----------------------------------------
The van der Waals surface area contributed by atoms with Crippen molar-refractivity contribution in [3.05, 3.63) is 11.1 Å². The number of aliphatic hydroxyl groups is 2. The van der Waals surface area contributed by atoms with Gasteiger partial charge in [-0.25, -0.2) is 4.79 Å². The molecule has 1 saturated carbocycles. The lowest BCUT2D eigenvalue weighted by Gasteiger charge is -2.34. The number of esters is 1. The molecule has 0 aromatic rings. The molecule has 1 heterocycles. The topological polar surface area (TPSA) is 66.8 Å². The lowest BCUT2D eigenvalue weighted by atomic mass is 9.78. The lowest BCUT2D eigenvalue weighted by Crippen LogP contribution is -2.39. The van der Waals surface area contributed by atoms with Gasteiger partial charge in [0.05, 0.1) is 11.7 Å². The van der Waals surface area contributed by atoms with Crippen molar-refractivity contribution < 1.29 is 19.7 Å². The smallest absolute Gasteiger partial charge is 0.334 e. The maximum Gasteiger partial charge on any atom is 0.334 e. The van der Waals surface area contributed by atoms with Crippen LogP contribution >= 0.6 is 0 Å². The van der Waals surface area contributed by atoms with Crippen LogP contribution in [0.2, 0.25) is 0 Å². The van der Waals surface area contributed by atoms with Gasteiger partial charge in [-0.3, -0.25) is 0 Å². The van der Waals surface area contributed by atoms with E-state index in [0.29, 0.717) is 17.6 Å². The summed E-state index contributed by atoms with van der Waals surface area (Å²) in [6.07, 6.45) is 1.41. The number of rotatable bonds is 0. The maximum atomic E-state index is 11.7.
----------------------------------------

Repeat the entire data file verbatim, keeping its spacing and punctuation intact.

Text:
The van der Waals surface area contributed by atoms with Crippen molar-refractivity contribution in [3.05, 3.63) is 11.1 Å². The number of aliphatic hydroxyl groups is 2. The van der Waals surface area contributed by atoms with Gasteiger partial charge in [-0.25, -0.2) is 4.79 Å². The molecule has 1 saturated carbocycles. The lowest BCUT2D eigenvalue weighted by Gasteiger charge is -2.34. The number of esters is 1. The molecule has 0 aromatic rings. The molecule has 1 heterocycles. The topological polar surface area (TPSA) is 66.8 Å². The lowest BCUT2D eigenvalue weighted by atomic mass is 9.78. The lowest BCUT2D eigenvalue weighted by Crippen LogP contribution is -2.39. The van der Waals surface area contributed by atoms with Gasteiger partial charge in [0.05, 0.1) is 11.7 Å². The van der Waals surface area contributed by atoms with Crippen molar-refractivity contribution < 1.29 is 19.7 Å². The smallest absolute Gasteiger partial charge is 0.334 e. The maximum Gasteiger partial charge on any atom is 0.334 e. The van der Waals surface area contributed by atoms with Crippen LogP contribution >= 0.6 is 0 Å². The van der Waals surface area contributed by atoms with Crippen LogP contribution in [0.2, 0.25) is 0 Å². The van der Waals surface area contributed by atoms with Gasteiger partial charge in [-0.3, -0.25) is 0 Å². The van der Waals surface area contributed by atoms with E-state index in [0.29, 0.717) is 17.6 Å². The summed E-state index contributed by atoms with van der Waals surface area (Å²) in [6.07, 6.45) is 1.41. The number of rotatable bonds is 0. The maximum atomic E-state index is 11.7.